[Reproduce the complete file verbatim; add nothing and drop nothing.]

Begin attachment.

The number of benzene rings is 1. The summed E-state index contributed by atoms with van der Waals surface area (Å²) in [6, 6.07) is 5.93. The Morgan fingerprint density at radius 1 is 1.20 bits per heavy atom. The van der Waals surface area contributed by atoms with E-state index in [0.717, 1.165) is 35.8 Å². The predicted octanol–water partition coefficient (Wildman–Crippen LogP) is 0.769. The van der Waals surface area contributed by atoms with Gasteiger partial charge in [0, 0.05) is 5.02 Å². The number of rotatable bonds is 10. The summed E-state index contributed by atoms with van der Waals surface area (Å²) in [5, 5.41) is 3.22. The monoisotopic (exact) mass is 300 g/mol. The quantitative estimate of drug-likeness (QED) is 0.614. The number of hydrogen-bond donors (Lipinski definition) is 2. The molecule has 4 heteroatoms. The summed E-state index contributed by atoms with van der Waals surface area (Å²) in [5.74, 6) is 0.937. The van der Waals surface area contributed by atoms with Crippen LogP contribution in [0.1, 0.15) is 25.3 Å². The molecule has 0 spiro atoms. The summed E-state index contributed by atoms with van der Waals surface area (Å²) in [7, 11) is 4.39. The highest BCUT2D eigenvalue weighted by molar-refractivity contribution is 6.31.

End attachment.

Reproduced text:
The number of benzene rings is 1. The summed E-state index contributed by atoms with van der Waals surface area (Å²) in [6, 6.07) is 5.93. The Morgan fingerprint density at radius 1 is 1.20 bits per heavy atom. The van der Waals surface area contributed by atoms with E-state index in [0.717, 1.165) is 35.8 Å². The predicted octanol–water partition coefficient (Wildman–Crippen LogP) is 0.769. The van der Waals surface area contributed by atoms with Gasteiger partial charge in [0, 0.05) is 5.02 Å². The number of rotatable bonds is 10. The summed E-state index contributed by atoms with van der Waals surface area (Å²) in [5, 5.41) is 3.22. The monoisotopic (exact) mass is 300 g/mol. The quantitative estimate of drug-likeness (QED) is 0.614. The number of hydrogen-bond donors (Lipinski definition) is 2. The molecule has 4 heteroatoms. The summed E-state index contributed by atoms with van der Waals surface area (Å²) in [5.74, 6) is 0.937. The van der Waals surface area contributed by atoms with Crippen LogP contribution in [0.1, 0.15) is 25.3 Å². The molecule has 0 spiro atoms. The summed E-state index contributed by atoms with van der Waals surface area (Å²) in [7, 11) is 4.39. The highest BCUT2D eigenvalue weighted by molar-refractivity contribution is 6.31.